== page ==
The Hand That Steers The Kingdom – Part 14
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Everyone had days where they wished that sleep was something permanent, something that would stop them from opening her eyes and seeing the carnage strewn around. Only one clear memory of that feeling stood out like a monolith in Sarai’s mental landscape. After the Doerman’s attacked her home, she had passed out inside her house and woken up in a makeshift tent with a healer looming over her. That day she had been too weak to move. Shock and blood loss trapped her in her bed as the healer worked around her. As screams and whimpers rose from the surrounding beds, Sarai had wanted so desperately to hide under the covers and fall back into the blackness where her parents would be waiting with her brothers and sister. The healer refused to pull up the blanket when she asked. It would be too easy to mistake her for a corpse if they did that.
As sleep ebbed away, pain replaced the all-consuming darkness. Sarai couldn’t move, could barely breathe through the still air hovering over her that weighed her down like lead. She drifted against scratchy cotton, hovering above the ground. Between the oppressive black of her memories and a strange half-sleep, she didn’t know which was worse. All she knew was that waking up was too painful an option to consider. She cast her senses around the room, hoping to find an anchor to stop her drifting.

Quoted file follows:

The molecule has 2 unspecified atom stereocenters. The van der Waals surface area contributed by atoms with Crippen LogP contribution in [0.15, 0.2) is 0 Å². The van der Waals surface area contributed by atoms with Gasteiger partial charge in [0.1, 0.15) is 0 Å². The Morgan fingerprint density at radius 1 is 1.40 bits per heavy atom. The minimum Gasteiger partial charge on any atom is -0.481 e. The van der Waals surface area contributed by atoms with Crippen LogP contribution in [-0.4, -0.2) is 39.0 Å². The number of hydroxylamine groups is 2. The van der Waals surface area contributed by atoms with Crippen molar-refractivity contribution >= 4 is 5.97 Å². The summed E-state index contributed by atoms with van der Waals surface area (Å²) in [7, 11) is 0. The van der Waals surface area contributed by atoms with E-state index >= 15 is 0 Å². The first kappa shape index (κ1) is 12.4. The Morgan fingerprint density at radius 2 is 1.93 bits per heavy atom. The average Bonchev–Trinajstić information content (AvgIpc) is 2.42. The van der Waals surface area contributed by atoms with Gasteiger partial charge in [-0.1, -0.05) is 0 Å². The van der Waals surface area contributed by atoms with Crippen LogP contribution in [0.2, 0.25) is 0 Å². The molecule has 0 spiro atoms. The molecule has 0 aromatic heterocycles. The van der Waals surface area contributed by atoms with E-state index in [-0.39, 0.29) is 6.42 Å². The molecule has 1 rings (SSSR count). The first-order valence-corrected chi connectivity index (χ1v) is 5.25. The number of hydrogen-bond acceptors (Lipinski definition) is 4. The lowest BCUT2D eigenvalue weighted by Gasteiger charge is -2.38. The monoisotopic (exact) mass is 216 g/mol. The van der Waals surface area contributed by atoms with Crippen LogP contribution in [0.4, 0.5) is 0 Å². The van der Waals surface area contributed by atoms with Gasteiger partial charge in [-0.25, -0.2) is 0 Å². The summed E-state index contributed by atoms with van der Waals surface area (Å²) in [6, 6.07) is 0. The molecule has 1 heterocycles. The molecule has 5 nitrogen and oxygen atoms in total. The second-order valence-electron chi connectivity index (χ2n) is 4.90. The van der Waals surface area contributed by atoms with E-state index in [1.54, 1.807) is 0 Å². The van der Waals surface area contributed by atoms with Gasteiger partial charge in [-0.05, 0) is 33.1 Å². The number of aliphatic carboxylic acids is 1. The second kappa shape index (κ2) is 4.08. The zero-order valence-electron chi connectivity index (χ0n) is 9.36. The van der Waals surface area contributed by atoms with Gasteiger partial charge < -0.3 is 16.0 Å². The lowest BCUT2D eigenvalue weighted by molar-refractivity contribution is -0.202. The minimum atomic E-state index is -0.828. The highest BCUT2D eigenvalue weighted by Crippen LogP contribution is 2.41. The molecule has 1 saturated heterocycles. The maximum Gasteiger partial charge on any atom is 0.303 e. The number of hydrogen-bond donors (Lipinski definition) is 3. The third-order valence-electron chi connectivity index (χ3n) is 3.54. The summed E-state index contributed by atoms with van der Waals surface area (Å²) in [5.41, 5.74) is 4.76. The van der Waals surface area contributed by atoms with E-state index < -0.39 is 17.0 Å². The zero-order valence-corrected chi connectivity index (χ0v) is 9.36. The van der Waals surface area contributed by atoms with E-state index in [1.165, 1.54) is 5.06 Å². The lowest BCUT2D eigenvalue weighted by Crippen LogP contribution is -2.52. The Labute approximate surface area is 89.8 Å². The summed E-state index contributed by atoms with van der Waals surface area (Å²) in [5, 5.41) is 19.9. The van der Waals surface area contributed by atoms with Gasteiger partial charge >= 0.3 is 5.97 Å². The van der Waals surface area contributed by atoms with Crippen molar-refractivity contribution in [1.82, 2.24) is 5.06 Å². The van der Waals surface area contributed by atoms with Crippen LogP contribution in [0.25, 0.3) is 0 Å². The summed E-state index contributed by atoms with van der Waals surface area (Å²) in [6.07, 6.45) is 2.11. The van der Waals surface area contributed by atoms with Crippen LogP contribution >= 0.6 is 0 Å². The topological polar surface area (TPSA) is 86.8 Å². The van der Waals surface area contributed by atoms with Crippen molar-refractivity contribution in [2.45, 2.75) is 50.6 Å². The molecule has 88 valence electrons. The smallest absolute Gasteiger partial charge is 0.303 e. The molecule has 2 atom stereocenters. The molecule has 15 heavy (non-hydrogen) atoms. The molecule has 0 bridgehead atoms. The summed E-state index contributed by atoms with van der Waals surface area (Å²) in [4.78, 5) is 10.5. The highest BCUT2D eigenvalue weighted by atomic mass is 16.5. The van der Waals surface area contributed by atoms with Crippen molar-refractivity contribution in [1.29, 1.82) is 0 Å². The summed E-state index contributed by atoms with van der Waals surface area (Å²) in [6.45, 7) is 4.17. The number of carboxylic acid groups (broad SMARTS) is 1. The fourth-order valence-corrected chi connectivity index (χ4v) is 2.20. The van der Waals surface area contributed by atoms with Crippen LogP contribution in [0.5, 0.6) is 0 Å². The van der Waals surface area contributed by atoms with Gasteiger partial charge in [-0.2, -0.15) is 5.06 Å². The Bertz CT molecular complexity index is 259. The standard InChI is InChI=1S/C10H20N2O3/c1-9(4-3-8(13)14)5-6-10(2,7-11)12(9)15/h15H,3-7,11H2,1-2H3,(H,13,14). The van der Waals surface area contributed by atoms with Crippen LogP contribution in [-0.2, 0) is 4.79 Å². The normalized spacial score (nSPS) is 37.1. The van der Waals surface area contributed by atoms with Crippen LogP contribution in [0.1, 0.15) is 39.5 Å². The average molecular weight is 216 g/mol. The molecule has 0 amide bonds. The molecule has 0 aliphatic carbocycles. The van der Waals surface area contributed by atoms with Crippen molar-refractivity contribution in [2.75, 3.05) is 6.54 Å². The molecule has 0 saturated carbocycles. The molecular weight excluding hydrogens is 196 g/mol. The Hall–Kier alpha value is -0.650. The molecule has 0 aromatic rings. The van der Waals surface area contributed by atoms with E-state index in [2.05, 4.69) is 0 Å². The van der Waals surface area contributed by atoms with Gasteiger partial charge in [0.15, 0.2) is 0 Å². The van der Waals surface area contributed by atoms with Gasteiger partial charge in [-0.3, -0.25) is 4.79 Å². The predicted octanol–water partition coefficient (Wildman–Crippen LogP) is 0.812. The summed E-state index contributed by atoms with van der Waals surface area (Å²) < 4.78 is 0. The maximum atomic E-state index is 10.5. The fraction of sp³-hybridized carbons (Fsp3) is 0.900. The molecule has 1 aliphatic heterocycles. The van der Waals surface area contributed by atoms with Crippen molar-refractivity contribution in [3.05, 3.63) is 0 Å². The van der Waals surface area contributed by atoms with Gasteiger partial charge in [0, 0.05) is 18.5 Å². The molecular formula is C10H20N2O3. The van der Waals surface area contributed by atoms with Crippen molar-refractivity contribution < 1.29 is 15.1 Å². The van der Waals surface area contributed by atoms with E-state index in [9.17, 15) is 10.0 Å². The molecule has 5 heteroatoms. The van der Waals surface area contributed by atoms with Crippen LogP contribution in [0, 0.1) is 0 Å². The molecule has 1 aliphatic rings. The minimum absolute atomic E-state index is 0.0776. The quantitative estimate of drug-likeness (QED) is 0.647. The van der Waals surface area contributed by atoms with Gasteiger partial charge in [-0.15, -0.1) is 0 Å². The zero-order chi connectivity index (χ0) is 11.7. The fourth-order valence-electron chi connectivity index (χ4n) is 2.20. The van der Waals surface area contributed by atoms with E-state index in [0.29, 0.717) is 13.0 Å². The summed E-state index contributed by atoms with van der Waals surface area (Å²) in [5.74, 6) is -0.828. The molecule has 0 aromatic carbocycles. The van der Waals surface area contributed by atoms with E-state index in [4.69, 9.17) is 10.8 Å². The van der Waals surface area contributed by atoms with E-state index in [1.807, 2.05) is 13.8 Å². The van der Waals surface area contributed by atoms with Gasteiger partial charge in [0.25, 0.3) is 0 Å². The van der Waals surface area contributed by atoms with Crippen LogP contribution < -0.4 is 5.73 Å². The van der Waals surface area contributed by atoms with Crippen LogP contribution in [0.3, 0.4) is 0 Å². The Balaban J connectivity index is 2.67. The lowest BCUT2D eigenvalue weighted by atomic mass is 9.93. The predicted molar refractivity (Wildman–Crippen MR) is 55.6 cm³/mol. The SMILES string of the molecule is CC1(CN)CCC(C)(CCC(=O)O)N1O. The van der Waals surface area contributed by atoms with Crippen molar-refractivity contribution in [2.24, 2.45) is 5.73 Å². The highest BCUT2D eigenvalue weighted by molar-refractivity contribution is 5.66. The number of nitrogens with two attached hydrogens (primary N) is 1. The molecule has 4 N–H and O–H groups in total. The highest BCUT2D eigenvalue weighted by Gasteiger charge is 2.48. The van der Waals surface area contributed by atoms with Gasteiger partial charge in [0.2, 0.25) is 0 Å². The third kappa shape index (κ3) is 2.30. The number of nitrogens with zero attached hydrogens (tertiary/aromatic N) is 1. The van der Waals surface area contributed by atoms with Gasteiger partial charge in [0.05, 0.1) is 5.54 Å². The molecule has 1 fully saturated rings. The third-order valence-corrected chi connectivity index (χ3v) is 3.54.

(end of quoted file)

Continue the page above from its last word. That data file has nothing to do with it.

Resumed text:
She knew she was in Copper’s house. The pervasive smell of wood hung in the air like smoke at a bonfire. Dry wood, burnt wood, magicked wood, shavings, and resin-heavy slabs situated in every corner of the room formed a scent map that her nose followed while her eyes stayed stubbornly shut, and her ears buzzed. She was awake and dreaming at the same time.
Pain filtered through along with nausea. Neither stopped her fingers from twitching against the callused hand wrapped around her wrist. She whimpered as it pulled away. Anfir’s voice shushed her, and his fingers smoothed her brow.
“You’re alright, darling,” he whispered. Her head swirled at the sound of his voice, muffled like it was coming from underwater. Still, her eyes refused to open. “You did your best, we’re all alive and protected… For now.” Pain bloomed in her throat, but Sarai couldn’t get her vocal cords to agree on what to say. Instead, she heaved in a phlegm studded breath and tried to understand something besides the pain in her stomach and the ash coating her tongue. Too soon, she was slipping back into the black, torn between welcoming it and fighting it.
“Wake up soon, Sarai,” Anfir’s voice whispered again. The words were playful, but they crackled like snapping twigs, with an undercurrent of fear. She almost felt pleased with that. Finally, Anfir was not smugly in control and holding all the cards. He’d joined the rest of them on the mortal plane. If she could have, she’d smile. “Our girl is in danger. You don’t have time to sleep.” Mentally, Sarai nodded. She didn’t have time to rest, not when she felt the soldier’s hesitation when he’d sliced at her stomach, seen the way his eyes widened when the smoke started filling the air, trapping him along with them. Just another young man fighting in old men’s wars. He wasn’t even old enough to remember the war’s beginning. Anfir had struck him down with studied neutrality. Whatever his reason for joining, the boy was a soldier and was dealt with as such.